Manhattan may be a bustling metropolis filled with busy people rushing off to work, the theatre, restaurants and the myriad attractions the city has to offer. A replica in China, complete with knock-offs of Rockefeller Center and the Hudson River, is missing that one key element that makes New York, New York: the people.

The business district of Tianjin, China was billed as the world’s largest financial sector in the making when construction began on the 10-year project more than five years ago.

“All of these tall buildings just appeared,” one local man recently told CTV News.

Tianjin, China

Now, construction has all but stopped and builders have left town, leaving behind empty buildings and streets.

The $50-billion project is heavily in debt and will likely remain half-completed and abandoned in a sign of China’s economic slowdown.

For years, local governments pushed non-stop construction, which powered China’s economy. But the building boom created a real estate bubble, and now supply dwarfs demand.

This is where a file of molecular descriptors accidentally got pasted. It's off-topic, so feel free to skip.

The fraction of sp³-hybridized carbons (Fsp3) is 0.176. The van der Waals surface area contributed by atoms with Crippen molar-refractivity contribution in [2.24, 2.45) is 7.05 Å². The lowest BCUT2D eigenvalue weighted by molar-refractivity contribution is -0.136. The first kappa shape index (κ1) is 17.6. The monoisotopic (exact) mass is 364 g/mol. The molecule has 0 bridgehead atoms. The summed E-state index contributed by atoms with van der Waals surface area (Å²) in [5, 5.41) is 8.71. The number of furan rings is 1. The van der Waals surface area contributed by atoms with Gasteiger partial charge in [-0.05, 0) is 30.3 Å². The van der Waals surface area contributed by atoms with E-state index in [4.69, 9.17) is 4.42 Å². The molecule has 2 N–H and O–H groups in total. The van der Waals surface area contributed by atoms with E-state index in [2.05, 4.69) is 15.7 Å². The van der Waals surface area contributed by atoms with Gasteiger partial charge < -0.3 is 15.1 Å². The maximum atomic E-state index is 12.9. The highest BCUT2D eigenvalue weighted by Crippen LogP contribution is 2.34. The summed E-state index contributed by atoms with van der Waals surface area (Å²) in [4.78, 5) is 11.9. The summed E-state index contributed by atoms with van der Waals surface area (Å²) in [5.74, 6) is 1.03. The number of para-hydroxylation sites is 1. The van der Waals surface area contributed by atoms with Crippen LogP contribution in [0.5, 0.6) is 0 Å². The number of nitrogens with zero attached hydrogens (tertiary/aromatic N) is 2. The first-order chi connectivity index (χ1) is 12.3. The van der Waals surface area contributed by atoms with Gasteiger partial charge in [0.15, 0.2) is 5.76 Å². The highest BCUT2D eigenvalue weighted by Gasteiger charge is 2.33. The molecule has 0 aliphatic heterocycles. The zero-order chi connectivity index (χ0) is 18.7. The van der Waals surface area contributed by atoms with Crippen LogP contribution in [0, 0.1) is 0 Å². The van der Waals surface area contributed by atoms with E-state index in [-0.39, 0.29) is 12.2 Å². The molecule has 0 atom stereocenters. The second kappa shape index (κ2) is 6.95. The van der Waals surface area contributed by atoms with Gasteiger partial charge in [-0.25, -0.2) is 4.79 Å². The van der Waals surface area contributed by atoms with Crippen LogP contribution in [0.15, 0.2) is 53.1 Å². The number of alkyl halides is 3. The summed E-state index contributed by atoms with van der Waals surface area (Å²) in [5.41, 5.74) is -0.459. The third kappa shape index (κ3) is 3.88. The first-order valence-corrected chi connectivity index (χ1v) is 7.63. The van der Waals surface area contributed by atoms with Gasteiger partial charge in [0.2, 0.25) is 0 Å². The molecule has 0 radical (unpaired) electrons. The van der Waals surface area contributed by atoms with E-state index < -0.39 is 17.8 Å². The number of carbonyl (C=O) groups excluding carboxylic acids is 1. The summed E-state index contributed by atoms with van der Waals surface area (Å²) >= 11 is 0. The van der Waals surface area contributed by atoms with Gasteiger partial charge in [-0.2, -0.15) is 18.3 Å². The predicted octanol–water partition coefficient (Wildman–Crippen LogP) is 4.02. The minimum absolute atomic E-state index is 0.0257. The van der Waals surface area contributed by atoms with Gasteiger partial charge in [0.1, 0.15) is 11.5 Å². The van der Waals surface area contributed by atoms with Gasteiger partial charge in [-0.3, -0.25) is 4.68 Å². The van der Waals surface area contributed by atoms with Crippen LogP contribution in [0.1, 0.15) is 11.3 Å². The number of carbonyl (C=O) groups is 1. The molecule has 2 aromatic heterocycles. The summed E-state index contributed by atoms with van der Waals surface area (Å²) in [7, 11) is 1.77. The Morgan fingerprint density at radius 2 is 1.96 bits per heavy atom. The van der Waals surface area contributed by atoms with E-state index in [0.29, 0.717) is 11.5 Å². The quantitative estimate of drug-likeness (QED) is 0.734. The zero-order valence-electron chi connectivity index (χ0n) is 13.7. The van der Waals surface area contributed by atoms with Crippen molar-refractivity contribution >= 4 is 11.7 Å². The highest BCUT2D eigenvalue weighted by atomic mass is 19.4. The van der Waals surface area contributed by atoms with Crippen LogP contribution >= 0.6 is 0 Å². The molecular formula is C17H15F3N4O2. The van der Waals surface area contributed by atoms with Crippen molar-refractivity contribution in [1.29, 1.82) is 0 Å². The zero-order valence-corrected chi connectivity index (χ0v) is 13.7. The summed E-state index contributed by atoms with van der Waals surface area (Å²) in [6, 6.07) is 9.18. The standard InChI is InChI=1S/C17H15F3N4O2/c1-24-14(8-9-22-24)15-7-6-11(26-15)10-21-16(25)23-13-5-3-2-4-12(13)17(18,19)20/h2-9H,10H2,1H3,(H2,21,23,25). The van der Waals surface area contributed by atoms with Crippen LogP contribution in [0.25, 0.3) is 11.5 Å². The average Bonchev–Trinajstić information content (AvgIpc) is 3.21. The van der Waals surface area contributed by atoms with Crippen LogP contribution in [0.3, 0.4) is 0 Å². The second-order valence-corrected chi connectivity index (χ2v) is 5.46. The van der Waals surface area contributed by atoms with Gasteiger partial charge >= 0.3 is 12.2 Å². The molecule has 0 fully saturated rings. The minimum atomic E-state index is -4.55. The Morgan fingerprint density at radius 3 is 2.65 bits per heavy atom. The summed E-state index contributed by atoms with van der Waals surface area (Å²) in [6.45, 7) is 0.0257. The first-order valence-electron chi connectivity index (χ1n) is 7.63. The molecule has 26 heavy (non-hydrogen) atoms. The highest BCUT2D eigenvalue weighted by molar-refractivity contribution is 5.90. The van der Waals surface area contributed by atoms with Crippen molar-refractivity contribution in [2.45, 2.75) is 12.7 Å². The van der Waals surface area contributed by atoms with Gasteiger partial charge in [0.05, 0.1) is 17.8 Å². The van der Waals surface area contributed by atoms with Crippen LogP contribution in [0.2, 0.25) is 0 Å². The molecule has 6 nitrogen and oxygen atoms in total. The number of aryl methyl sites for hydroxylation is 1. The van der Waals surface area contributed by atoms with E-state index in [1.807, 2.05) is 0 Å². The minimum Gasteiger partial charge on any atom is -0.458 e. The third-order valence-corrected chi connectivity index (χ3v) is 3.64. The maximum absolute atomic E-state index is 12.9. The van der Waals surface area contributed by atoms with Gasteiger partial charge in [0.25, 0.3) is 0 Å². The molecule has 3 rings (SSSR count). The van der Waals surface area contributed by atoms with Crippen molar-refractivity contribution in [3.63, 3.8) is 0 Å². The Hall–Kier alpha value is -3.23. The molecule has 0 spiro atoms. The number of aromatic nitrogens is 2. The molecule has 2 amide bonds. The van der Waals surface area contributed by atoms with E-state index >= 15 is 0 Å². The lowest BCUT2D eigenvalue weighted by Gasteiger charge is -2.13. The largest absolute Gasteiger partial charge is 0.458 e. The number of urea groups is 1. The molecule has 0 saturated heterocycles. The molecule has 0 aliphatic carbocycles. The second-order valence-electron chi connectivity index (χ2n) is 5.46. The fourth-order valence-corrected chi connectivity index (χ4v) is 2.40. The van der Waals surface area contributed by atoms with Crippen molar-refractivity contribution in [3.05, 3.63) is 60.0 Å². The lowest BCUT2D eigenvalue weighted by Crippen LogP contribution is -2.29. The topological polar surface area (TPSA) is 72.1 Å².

Tianjin, China

And the slowing Chinese economy will be felt the world over, including Canada, as demand for oil and other commodities drops.

“If China’s economy continues to slow down, I think it will have a very big impact for Canada, for many African countries, and for many countries in Latin America,” Rao Tan of Beijing’s Renmin University told CTV.

While household consumption in China has remained steady, overall economic growth is at its lowest in 24 years. This ghost city, and others like it around China, could be signs that the worst for China’s economy has yet to come.

Tianjin, China

Tianjin, China

With a report from CTV’s Beijing Bureau Chief Janis Mackey Frayer